A weekend in Vienna

Last time in Vienna I was 19. I was backpacking through Europe with 5 friends, and we were staying in the cheapest hostels we could find and eating bad deli meat sandwiches day in and day out. I believe we visited 8 cities on that trip, so places blend together in my mind and the memories that linger are that one glorious nap we took next to a fountain in Dubrovnik, or realizing just HOW BIG Berlin truly is while trying to reach our hostal on foot.

So when I visited Vienna this time around, I didn’t remember much. I believe we sat down in front of a Rolex store close to the cathedral to eat our sandwiches, and that we got some judgemental looks for it, and that we saw a Kilmt exhibition somewhere baroque and elegant (a.k.a everywhere in Vienna)… but that’s about it. For this trip I went with my boyfriend’s family, who I believe were a bit disappointed that I couldn’t guide them around this time. And let me tell you, it was a different kind of trip.

We stayed in a hotel. A hotel with private bathrooms and breakfast buffet, like true adults do. We also payed to go into museums, instead of just looking at them from the door. Aaaand, we went into cafes, and restaurants, and had something to eat other than bread. Living the life, am I right?

We were only there for a couple of days, and didn’t stress too much about hitting every single monument in the city, so please don’t expect a complete city guide… but I have compiled my highlights of the city bellow.

1. The Albertina Museum

I took the skeptical family of my boyfriend into The Albertina during one rainy afternoon, and (this is how good the permanent collection is) everyone loved it. Now, cultural activities in Vienna are expensive. In a lot of other cities museums are cheaper, or free, or have free days or hours… None of that applies here. You have to pay 16 euro if you are an adult, and I think it was 12 for students (??).

But I think it was worth it. The permanent collection has everything from impressionism to contemporary art, and if you are a bit rusty in your art history, it has very helpful little paragraphs explaining the key characteristics of each movement, the lives and main work of each artist… everything in a very approachable and comprehensible way.

It is a bit heavier on the austrian/german art that I would have liked, but hey, when in Rome… Also, I feel like the temporal exhibitions are a bit of a hit or miss, and wish we hadn’t spent so much time in them. But other than that, LOVED IT! And the views from the entry are beautiful ❤

2. St. Setephans Cathedral

This was another favourite of mine. Keep in mind, I have travelled to a good amount of European countries, and have seen my fair share of cathedrals, and this one still made my jaw drop. There was a choir singing live when we walked in, which definitely added to the experience, but even without that, the architecture is truly impressive. Entry is free, so you absolutely should step inside if you are in the area, and you can even go up to the tower (this part isn’t free) for some stunning views of the city.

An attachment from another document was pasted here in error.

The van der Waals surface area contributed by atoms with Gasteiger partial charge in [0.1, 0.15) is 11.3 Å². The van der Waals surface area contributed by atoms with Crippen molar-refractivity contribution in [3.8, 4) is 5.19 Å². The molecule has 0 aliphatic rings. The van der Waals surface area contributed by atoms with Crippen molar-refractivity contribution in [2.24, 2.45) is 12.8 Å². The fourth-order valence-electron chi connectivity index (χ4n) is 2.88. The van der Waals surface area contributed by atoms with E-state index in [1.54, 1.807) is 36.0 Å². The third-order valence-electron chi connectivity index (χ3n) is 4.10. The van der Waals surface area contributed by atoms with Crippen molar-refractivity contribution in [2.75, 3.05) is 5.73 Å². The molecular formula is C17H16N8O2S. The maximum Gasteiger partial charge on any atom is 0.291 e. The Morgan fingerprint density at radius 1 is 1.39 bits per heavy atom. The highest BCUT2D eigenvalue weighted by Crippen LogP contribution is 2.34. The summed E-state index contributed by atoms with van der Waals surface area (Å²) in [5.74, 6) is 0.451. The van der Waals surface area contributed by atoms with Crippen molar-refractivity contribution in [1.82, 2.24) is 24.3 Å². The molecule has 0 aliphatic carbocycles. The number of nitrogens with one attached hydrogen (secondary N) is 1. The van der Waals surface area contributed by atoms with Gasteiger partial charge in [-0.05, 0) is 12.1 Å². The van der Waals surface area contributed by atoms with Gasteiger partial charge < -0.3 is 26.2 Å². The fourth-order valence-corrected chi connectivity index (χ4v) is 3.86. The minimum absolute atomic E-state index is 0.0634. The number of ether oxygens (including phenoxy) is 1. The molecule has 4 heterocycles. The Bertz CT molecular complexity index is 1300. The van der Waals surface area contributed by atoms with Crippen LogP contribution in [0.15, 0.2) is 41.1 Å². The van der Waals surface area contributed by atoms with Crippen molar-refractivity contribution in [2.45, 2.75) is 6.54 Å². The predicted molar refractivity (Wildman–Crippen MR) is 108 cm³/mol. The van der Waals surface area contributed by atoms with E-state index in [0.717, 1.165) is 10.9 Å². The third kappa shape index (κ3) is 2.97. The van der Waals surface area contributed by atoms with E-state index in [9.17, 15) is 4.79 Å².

3. Motto Restaurant

Now you may already know that I live in Germany, so I wasn’t very excited about the Austrian food because (don’t come for me) it’s pretty similar to German food. However, a colleague from work recommended this restaurant which was kinda chic and modern, and served all sorts of cousines, and I loved it! Of course we still had the mandatory schnitzel and Sacher cake in other places, but this was a lovely break from all the Austrian food, and gave us an excuse to get a bit more dressed up and enjoy a nice evening out.
I had the calamari and my boyfriend had the mini steaks, and they were both delicious! The bar turns a bit darker and the music gets louder around 9pm, so if you want more of a family-friendly dinner you may want to book a table for 7PM.

4. City Walks


Last but not least, my favourite activity in any new city: aimlessly walking around and getting lost. It’s free, it’s fun and it removes some of the “ihavetoseeitall” preassure that some tourists may experience. We walked around the city center, which is quite grand and monumental, but my favorite walk was around Prater and Praterstern where the vibe was younger and more modern. It was an area where I could actually picture myself living.


Et Voliá! As much as I love city breaks, I do also love a weekend spent at home. Especially now with the colder days approaching, and the leaves turning red, I am gonna be spending some time under my blanket on my couch. What about you?